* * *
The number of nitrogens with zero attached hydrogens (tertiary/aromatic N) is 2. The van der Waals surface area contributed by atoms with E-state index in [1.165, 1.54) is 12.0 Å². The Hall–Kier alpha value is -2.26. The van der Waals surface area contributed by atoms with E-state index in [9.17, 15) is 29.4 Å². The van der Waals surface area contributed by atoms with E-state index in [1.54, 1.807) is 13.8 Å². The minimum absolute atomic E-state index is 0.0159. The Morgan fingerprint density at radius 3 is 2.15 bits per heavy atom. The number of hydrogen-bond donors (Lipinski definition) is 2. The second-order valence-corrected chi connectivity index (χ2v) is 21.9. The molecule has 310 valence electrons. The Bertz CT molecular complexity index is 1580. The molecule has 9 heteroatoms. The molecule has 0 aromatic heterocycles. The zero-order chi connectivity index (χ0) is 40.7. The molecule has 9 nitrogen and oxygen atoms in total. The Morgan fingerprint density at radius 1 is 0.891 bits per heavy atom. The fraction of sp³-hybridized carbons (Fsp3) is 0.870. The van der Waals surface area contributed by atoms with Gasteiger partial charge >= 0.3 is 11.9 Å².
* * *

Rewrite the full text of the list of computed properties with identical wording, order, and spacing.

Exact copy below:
The number of nitrogens with zero attached hydrogens (tertiary/aromatic N) is 2. The van der Waals surface area contributed by atoms with E-state index in [1.165, 1.54) is 12.0 Å². The Hall–Kier alpha value is -2.26. The van der Waals surface area contributed by atoms with E-state index in [9.17, 15) is 29.4 Å². The van der Waals surface area contributed by atoms with E-state index in [1.54, 1.807) is 13.8 Å². The minimum absolute atomic E-state index is 0.0159. The Morgan fingerprint density at radius 3 is 2.15 bits per heavy atom. The number of hydrogen-bond donors (Lipinski definition) is 2. The second-order valence-corrected chi connectivity index (χ2v) is 21.9. The molecule has 310 valence electrons. The Bertz CT molecular complexity index is 1580. The molecule has 9 heteroatoms. The molecule has 0 aromatic heterocycles. The zero-order chi connectivity index (χ0) is 40.7. The molecule has 9 nitrogen and oxygen atoms in total. The Morgan fingerprint density at radius 1 is 0.891 bits per heavy atom. The fraction of sp³-hybridized carbons (Fsp3) is 0.870. The van der Waals surface area contributed by atoms with Gasteiger partial charge >= 0.3 is 11.9 Å².